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Cooking Up A Storey
by Donna George Storey
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Holiday Ghosts
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Sex at Dawn:
The Prehistoric Origins of Modern Sexuality

by Christopher Ryan & Cacilda Jethá

Book Review by Rob Hardy

 

Sex at Dawn

Marriage seems so much a given in our society that it is peculiar to question how essential it might be.  And yet, if it were completely natural, would we have to have calls for laws to defend it?  If it were everyone’s basic nature happily to conduct a monogamous marriage, would we need such legislation as tax breaks to support it?  Why would we need to threaten to stone adulteresses?  Why would marriage need sacramentalization by churches?  Even with such social support, why can we expect half of marriages to end in divorce?  If the family unit of husband, wife, and children was so essential, why is it present in less than a quarter of households?  The answers may be that monogamy wasn’t part of our ancient ancestors’ culture and that we strain to instill it into our own.  This is among the lessons in the provocative and entertaining Sex at Dawn: The Prehistoric Origins of Modern Sexuality (Harper) by psychologist Christopher Ryan and psychiatrist Cacilda Jethá, themselves a married couple.  If we look at such evidence of how our chimp and bonobo cousins conduct themselves or how our anatomy (male and female) is designed, we can get ideas of how humans comported sexually as foragers, in the thousands of years before just a biological blink of an eye ago we settled down to farm.  The authors have given a guided tour of current research into these topics, and although the 300 pages of text deal with some weighty biological and social ideas, the summary here is engaging and presented with good sense and good humor.  Even if you are determined that yours and everybody else’s marriage ought to prosper and continue, and that marriage must be politically defended at all costs, you are bound to gain insight on why this is so difficult for many of us to accomplish.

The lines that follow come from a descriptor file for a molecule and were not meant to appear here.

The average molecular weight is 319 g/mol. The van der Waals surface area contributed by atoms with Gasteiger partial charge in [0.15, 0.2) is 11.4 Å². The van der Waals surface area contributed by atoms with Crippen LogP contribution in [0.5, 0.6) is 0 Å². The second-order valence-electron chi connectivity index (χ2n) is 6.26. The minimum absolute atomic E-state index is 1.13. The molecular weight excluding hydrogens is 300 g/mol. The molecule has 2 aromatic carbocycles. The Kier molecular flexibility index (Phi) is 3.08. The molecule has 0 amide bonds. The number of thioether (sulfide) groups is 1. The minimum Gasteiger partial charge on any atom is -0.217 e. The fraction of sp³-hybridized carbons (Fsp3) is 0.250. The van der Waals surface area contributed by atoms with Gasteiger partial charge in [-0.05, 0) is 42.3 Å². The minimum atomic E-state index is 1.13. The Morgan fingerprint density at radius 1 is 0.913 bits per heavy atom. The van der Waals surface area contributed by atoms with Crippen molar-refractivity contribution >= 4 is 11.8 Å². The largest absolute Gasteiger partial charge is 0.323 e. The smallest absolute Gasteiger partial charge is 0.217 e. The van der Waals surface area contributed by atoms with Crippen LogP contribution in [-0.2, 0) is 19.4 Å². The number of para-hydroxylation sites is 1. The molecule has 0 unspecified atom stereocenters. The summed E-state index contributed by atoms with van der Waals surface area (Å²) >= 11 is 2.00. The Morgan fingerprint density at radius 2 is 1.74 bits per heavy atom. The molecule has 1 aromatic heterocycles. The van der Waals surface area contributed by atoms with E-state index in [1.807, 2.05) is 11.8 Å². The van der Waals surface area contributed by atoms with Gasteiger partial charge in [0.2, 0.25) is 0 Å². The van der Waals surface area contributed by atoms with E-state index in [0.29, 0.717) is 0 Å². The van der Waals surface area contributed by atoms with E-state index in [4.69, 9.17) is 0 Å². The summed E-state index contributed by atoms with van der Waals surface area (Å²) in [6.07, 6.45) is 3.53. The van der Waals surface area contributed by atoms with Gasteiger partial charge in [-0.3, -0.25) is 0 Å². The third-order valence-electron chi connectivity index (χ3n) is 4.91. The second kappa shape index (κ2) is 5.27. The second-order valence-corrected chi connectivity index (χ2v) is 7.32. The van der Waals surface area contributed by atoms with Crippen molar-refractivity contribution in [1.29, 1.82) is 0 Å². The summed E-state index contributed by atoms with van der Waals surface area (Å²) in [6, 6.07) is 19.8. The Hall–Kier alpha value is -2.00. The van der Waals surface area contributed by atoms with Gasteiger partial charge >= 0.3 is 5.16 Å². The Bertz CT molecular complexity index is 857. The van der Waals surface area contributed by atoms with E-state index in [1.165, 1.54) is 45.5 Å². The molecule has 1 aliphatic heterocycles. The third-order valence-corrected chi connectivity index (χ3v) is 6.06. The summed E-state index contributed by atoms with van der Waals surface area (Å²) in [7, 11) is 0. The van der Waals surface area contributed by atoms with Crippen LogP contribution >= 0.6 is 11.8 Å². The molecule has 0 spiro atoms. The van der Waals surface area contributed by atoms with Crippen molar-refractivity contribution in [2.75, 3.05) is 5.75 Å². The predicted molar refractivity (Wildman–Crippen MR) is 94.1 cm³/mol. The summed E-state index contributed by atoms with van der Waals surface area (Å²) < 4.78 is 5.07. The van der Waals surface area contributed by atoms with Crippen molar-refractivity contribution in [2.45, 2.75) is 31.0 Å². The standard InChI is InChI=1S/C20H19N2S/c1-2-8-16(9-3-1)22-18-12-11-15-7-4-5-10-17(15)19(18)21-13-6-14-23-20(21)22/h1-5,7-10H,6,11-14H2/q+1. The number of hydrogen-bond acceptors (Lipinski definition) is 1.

The very first quotation in the book is from The African Queen, where Katherine Hepburn in the role of Miss Rose Sayer proclaims, “Nature, Mr. Allnut, is what we are put in this world to rise above.”  Hardly.  Oh, humans are special, and spectacular at times, but we have trouble accepting that we are merely one particular kind of ape.  “Like bonobos and chimps,” say the authors, “we are the randy descendants of hypersexual ancestors.”  The resistance to accept nature has played a role even in modern evolutionary psychology, and the authors critique what they call the “standard narrative of human sexual evolution” which goes like this: boy meets girl, the boy measures her for youth and fertility and the girl measures him for wealth and status, and they form a long-term pair bond during which she is alert for any sign he might abandon her and he watches to make sure any children she bears are his.  Researchers say they have seen this pattern in one culture after another, but the authors show that it can be seen as a response to social conditions, modern social conditions.  By modern, they mean in the past 10,000 years since the development of agriculture; but humans have been existence twenty times longer than that, and before farming, we lived in small groups on a large and fruitful Earth.